Water Policy and Governance in Canada
Published On: November 1st, 2016
Author: Oliver M. Brandes and Deborah Curran
Brandes, O.M., & Curran, D. (2016). Changing Currents: A Case Study in the Evolution of Water Law in Western Canada. In S. Renzetti & D.P. Dupont (Eds.) Water Policy and Governance in Canada. (pp. 45–67). Springer Publishing.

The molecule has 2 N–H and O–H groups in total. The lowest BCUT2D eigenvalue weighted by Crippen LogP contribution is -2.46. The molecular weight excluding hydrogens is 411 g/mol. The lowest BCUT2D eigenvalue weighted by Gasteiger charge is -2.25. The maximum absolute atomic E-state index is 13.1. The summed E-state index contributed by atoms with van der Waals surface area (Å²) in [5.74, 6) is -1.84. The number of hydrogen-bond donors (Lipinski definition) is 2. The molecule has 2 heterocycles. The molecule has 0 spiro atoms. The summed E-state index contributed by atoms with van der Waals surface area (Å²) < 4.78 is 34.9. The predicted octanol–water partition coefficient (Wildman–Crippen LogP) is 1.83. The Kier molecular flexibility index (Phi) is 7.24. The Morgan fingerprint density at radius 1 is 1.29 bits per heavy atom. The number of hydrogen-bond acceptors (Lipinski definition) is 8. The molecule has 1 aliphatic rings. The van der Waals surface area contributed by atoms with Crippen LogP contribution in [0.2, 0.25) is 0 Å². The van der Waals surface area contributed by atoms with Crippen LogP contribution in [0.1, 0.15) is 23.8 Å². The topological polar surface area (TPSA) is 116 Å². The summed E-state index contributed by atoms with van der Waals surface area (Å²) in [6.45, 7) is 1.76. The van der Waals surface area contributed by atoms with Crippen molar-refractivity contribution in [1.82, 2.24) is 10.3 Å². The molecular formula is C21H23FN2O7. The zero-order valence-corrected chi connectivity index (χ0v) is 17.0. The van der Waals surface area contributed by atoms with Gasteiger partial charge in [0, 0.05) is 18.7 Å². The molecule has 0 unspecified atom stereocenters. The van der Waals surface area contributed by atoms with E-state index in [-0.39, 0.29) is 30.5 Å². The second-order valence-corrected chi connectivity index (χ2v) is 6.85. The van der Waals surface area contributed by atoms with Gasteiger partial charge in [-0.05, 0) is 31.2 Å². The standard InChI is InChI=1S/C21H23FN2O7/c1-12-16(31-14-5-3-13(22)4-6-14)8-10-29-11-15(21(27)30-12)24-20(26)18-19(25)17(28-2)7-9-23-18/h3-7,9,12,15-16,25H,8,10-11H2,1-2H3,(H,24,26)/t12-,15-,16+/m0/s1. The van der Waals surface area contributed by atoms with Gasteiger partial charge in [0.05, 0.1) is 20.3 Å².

New social, economic and environmental priorities are challengeing the Canadian water law regime. Water law in western Canada, a direct product of the colonial legal system and European settlement, illustrates many of the emerging tensions associated with a modern water management regime in flux. In an age of increasing hydrologic uncertainty with drier summers followed by more extreme storm events, lawmakers are seeking to increase resilience both for the environment and also for the institutions and the laws that govern freshwater resources. In Canada evidence of an evolving water law and management regime is already apparent—from developments in Aboriginal law that are changing how and who governs water, retreat by the federal government as an active participant in water resource management, to increased provincial efforts to fill that void.This chapter explains the structure and foundations of Canada’s approach to water law, in particular in western Canada; and explores how water law is changing, and what this reveals about the potential of a twenty-first century approach to water management and governance. It will explicitly review the primary allocation regimes that exist across Canada: modified common law riparian rights in the Maritime provinces and Ontario; Quebec’s civil law tradition; the authority management approach in the North; and the prior allocation system that underpins the prairie provinces and British Columbia. Through this discussion the chapter will set out the foundational principles that characterize the current approach to western water law. Investigation into the recent law reform in British Columbia provides the focus to better understand Canadian western water law and to identify characteristics of an emerging regime based on partnership and with an explicit emphasis on protecting water for nature. This case study explores how modern water governance requires a more collaborative approach where all governments, rights holders, and stakeholders have roles and responsibilities, with creative integration of top-down and bottom-up planning and decision-making. The example of British Columbia demonstrates how this water law regime is “changing the current”—evolving gradually toward a more collaborative and adaptable system with the promise of its new Water Sustainability Act.